Bonn used to be the capital of West Germany; now it’s simply known for its university, a mile long stretch of worthwhile museum, and for being Beethoven’s home. Word had it, though, that it was so boring otherwise that even Beethoven’s corpse moved out. So I really wasn’t expecting the many bums I ended up running into. After all, I’d just been in much bigger and more cosmopolitan Cologne, and there the panhandlers and drunks weren’t bugging me.
When my subway train stopped at the end of its run at the Bonn’s main train station, I was surprised to find the area full of men simply standing about. The had the air and mien of immigrant day laborers looking to pick up a temporary day job, and I may have been right, because I overheard some of them speaking Russian. I, however, chose to approach a German woman walking down the street to ask her for directions to the Arithmeum. She told me it wasn’t far; actually right by the university; and directed me through a pedestrian zone.
As I was walking through that zone, a news story in a newspaper posted in a news window caught my eye, and I read about the “warning strike” the public transportation workers of Bonn had done the morning before. While I was doing that, a man who’d been standing across the street came over and asked me for 30 cents. I was puzzled. The classic German panhandler line was Haben Sie Kleingeld? (“Got any change?”), not a specific sum. I just shook my head, but wondered if I’d committed some huge faux pas. I was actually relieved when I saw him approach another woman and she responded the same.
The subway ride home to Cologne, however, at least the waiting for it in the subway station was scary. My train only ran once an hour on Sundays, so I had to wait for half an hour. I was sitting on a bench with some other women when I noticed a swaying man was by a subway train yelling Einsteigen! (“All aboard!”) He, however, did not get aboard, but continued playing ersatz train conductor until a leg emerged from within the train and kicked him.
“What’s wrong with him?” I whispered to the woman next to me. “Is he tipsy?”
“Drunken” she responded. I buried my nose in my copy of Der Dativ ist dem Gentiv sein Tod, and hoped the drunk wouldn’t talk to us.
No such luck. Drunks can’t resist unescorted women sitting on benches. First he started talking to the brunette at the end of our bench, who sassed him back, and told him to go back to the bar and get another beer. “Noooooo, I’m going to Colooooooogne!” he said. “Long live Coloooooogne!” Oh, f***k, I thought, he’s going to be riding with me on my train. I buried my nose in the book even deeper.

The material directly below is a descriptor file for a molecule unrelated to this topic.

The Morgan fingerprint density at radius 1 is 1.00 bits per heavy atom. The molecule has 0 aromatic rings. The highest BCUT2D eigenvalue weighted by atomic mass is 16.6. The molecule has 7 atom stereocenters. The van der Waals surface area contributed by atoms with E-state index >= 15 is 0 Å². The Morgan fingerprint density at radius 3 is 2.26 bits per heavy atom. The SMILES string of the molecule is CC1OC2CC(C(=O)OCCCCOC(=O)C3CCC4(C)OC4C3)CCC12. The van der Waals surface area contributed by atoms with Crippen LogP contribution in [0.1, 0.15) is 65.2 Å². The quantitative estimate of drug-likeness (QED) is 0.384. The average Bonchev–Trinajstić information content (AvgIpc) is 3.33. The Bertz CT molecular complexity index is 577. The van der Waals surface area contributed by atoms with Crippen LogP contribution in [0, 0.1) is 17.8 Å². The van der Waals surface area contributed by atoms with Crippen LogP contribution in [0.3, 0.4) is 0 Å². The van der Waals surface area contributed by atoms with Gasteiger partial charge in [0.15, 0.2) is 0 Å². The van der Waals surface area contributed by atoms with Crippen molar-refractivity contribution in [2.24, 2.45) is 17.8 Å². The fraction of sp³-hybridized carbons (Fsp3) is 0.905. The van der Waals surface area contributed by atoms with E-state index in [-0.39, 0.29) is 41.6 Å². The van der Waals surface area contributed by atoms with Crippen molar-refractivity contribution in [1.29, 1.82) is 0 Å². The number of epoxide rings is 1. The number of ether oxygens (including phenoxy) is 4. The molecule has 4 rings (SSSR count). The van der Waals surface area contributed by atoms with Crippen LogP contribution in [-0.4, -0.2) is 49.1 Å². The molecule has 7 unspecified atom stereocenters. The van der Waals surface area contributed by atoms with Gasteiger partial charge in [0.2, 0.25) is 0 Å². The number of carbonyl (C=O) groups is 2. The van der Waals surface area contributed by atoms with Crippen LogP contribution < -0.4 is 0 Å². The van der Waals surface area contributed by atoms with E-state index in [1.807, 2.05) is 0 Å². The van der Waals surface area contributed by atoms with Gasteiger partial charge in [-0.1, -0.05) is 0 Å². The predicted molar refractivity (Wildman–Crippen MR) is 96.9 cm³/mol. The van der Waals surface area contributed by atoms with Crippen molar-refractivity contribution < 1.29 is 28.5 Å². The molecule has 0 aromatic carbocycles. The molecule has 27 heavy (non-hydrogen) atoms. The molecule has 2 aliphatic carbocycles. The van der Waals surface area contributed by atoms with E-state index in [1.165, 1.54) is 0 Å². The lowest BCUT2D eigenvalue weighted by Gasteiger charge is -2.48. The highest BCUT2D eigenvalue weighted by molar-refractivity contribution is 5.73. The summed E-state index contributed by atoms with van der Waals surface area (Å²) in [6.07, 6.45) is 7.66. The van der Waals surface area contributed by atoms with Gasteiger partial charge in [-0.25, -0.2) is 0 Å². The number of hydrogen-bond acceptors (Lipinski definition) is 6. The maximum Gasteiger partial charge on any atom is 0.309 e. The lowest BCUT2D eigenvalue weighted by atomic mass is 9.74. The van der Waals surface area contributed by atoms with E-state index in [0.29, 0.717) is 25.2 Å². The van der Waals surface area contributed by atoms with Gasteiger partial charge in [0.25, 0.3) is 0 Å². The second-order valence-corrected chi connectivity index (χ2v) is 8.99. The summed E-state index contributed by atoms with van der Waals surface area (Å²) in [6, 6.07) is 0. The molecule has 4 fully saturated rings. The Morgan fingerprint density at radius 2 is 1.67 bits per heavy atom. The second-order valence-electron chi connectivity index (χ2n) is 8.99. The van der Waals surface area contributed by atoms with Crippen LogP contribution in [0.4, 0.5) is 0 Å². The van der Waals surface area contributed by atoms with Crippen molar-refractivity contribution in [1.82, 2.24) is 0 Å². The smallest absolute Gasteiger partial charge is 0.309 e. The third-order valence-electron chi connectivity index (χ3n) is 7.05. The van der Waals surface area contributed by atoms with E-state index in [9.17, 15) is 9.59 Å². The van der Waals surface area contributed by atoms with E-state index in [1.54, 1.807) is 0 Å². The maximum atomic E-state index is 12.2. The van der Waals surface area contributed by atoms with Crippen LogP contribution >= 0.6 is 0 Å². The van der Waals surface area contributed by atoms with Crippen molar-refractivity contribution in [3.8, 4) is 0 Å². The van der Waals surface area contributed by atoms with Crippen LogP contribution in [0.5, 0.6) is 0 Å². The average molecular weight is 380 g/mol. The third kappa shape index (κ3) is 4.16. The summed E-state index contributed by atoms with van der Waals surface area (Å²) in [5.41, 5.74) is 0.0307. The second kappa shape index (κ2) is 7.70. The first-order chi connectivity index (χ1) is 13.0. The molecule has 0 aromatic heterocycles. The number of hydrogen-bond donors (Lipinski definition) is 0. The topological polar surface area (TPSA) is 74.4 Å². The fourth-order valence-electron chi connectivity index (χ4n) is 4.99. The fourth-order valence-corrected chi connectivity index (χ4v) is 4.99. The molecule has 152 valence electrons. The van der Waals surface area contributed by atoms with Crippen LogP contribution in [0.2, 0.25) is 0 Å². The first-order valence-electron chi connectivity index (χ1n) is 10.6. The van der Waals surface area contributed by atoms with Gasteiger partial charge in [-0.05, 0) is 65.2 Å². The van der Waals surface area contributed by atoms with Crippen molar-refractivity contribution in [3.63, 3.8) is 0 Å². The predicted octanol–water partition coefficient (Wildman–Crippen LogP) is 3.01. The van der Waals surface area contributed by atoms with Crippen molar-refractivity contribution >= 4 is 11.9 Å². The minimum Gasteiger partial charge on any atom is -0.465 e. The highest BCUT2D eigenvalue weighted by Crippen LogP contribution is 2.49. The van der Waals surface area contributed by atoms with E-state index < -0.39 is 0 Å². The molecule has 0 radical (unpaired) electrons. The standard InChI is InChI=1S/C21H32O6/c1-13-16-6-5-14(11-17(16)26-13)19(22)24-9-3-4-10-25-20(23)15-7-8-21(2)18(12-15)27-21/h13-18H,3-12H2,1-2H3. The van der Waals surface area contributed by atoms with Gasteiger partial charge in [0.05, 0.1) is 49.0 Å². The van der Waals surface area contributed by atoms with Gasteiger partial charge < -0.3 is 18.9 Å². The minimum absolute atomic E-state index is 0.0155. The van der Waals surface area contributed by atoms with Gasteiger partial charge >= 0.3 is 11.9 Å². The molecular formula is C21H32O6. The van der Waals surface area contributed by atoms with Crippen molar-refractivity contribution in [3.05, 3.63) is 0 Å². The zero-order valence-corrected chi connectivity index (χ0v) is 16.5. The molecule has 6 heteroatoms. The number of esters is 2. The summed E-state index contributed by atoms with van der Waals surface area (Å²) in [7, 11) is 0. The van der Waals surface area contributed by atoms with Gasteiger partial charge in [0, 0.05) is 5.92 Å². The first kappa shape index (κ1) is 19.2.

But that didn’t work. He moved down the bench. “Hey, look at that woman! That’s the prettiest darn gurl I ever did see! She could be my girlfriend! Hey, blondie!!! Come have a drink with me!” he called to us. I don’t know if he was talking to me or the woman next to me, but we were both mortified. I didn’t know what to say. Literally, I did not know what to say. I had yet to hear one German cuss another out, and jumping up and saying “I do not have the vocabulary with which I may properly insult you so please go away, sir!” could only have added to the ridiculousness of the situation. After a morbid pause during which it was clear none of the women on my bench wanted to be sociable, he offered to buy the brunette’s boots off her for 20 cents, and then staggered away.
My bench mates caught their trains, and the drunk got on a different train to Cologne, so I thought everything was ok. And then along came a couple that really made me wish I couldn’t understand German at all. A creepy man carrying a bag of empty beer bottles came in, followed by a young teen boy. In a deliberately loud and funny voice, the boy started a dialog about his sexual practices with the creepy man. It was really gross and once again I tried to bury myself in my book. To my relief, a tall normal German man came over to the bench, slouched himself onto it and ordered the couple: Setzt euch woanders hin! If you know German, that sentence is a wonder, since with only four words it tells people to go away three times. And to my surprise, Can Man and Butt Boy actually did so, and took their disgusting performance art into a darker part of the subway station.
Just as an aside, Germany doesn’t seem to have any laws such like ours against contributing to the delinquency of a minor. While it’s a pretty safe place for children in general, teens that run away from home can fall victim to the influence of degenerate types, and the best social services can do about it is send out a social worker to try to talk the child into coming home.
It was a disturbing way to end a good day, and I was happy to get back to my hotel. I drank 3 beers from the bar (the Kölsch glasses are small, so it was really just a little more than half a pint) and when I told my Croatian-born bartender about the incident, she comped me a glass of cognac as well.
I love Cologne, but it was time for me to head to quieter parts.